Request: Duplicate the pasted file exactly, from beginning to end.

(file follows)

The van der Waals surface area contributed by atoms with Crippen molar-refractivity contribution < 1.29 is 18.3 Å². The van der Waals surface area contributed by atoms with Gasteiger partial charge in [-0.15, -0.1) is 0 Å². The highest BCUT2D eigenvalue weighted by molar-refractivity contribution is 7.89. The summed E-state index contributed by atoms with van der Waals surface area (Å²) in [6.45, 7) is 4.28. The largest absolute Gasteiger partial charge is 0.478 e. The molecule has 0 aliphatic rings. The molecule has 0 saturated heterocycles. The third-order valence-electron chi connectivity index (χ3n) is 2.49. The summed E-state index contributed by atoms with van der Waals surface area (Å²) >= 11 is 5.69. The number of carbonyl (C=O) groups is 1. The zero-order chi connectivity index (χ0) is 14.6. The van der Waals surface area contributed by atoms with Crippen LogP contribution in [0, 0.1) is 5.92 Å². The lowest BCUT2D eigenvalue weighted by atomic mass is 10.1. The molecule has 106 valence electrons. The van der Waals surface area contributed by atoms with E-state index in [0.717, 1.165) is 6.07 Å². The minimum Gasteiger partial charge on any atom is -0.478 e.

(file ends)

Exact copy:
The van der Waals surface area contributed by atoms with Crippen molar-refractivity contribution < 1.29 is 18.3 Å². The van der Waals surface area contributed by atoms with Gasteiger partial charge in [-0.15, -0.1) is 0 Å². The highest BCUT2D eigenvalue weighted by molar-refractivity contribution is 7.89. The summed E-state index contributed by atoms with van der Waals surface area (Å²) in [6.45, 7) is 4.28. The largest absolute Gasteiger partial charge is 0.478 e. The molecule has 0 aliphatic rings. The molecule has 0 saturated heterocycles. The third-order valence-electron chi connectivity index (χ3n) is 2.49. The summed E-state index contributed by atoms with van der Waals surface area (Å²) >= 11 is 5.69. The number of carbonyl (C=O) groups is 1. The zero-order chi connectivity index (χ0) is 14.6. The van der Waals surface area contributed by atoms with Crippen LogP contribution in [0, 0.1) is 5.92 Å². The lowest BCUT2D eigenvalue weighted by atomic mass is 10.1. The molecule has 106 valence electrons. The van der Waals surface area contributed by atoms with E-state index in [0.717, 1.165) is 6.07 Å². The minimum Gasteiger partial charge on any atom is -0.478 e.